La Palma volcano spurts again as lava nears the sea


A screengrab from a drone footage shows lava flowing following the eruption of a volcano in the Cumbre Vieja park, on the Canary Island of La Palma, Spain September 26, 2021. REUTERS TV via REUTERS

LA PALMA, Spain (Reuters) -A volcano on Spain's La Palma island began ejecting lava again on Monday after a lull, while hundreds of people in coastal villages hunkered down in anticipation of lava emitted in previous days reaching the sea and releasing toxic gas.

Spurts of vivid lava emerged from the Cumbre Vieja volcano in the early evening and snaked down the dark mountainside after a period of several hours without explosions, according to Reuters witnesses.

The hiatus and new explosions came eight days after lava started pouring from the mountain range on the island, which neighbours Tenerife in the Canary Islands archipelago off North Africa.

"Activating and deactivating is logical, natural in the evolution of Strombolian volcanoes," said Miguel Angel Morcuende, director of the Pevolca response committee, referring to the type of violent eruption that emits incandescent dust.

His Pevolca colleague, Maria Jose Blanco, said lower levels of gas and a reduced supply of material within the crater could have caused the drop in activity.

Since Sept. 19, black lava has been slowly flowing down the volcano's western flank toward the sea, destroying more than 500 houses as well as churches and banana plantations, according to the European Union's Copernicus disaster monitoring programme.

Spanish property portal Idealista estimated the damage at around 178 million euros ($209 million) on Monday.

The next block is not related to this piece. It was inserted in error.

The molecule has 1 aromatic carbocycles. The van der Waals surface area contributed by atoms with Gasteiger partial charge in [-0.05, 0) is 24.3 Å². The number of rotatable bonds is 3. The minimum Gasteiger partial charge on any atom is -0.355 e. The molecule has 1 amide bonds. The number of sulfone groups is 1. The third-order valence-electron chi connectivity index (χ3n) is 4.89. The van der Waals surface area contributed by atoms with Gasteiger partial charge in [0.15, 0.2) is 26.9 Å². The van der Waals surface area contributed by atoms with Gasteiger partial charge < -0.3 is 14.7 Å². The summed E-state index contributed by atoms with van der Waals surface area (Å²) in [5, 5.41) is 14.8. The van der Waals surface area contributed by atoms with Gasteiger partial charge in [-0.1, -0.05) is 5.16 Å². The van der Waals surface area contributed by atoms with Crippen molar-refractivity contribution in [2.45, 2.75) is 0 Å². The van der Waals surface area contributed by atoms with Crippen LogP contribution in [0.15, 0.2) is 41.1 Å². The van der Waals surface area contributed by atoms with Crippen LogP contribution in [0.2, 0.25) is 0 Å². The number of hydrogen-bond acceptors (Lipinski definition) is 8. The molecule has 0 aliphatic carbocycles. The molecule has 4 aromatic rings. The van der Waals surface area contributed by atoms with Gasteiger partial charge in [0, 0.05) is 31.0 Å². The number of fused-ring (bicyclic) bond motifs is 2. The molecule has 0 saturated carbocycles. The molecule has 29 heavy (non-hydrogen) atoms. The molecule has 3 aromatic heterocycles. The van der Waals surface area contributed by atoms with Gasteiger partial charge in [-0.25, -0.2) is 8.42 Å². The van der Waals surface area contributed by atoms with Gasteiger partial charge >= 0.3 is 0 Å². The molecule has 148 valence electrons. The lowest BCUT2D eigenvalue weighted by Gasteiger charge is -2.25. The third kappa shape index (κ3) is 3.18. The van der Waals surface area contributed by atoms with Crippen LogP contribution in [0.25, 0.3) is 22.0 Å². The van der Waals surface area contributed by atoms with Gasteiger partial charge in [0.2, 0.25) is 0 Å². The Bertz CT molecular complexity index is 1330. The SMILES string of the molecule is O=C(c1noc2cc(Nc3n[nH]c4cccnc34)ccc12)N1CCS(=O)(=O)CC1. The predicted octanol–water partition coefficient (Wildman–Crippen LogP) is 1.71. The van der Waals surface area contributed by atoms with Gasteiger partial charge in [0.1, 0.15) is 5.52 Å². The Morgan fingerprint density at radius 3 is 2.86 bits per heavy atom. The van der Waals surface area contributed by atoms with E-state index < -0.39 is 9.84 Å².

On Monday, two tongues of the superheated black lava were rounding a hill to the west of the small town of Todoque, less than a kilometre from the Atlantic, but authorities said they could not be sure when it might reach the sea.

Still, about 300 local residents in the coastal areas of San Borondon, Marina Alta and Baja and La Condesa have been confined to their homes as the moment of contact between the lava and the sea is likely to trigger explosions and emit clouds of chlorine gas.

Local airline Binter, which had planned to resume flights to and from the islands on Monday afternoon, said conditions were still unsafe and that all transfers would be cancelled until Tuesday.

After a new vent opened on Sunday, Reuters drone footage showed a river of red hot lava flowing down the slopes of the crater, passing over homes, and swathes of land and buildings engulfed by a black mass of slower-moving, older lava.

No fatalities or serious injuries have been reported, but about 15% of the island's banana crop could be at risk, jeopardising thousands of jobs.

La Palma's population numbers over 83,000.

($1 = 0.85 euros)

(Reporting by Guillermo Martinez, Jon Nazca, Nacho Doce and Marco Trujillo in La Palma and Isla Binnie, Inti Landauro, Emma Pinedo and Clara-Laeila Laudette in Madrid; Writing by Inti Landauro and Nathan Allen Editing by Emelia Sithole-Matarise, Alistair Bell and Angus MacSwan)

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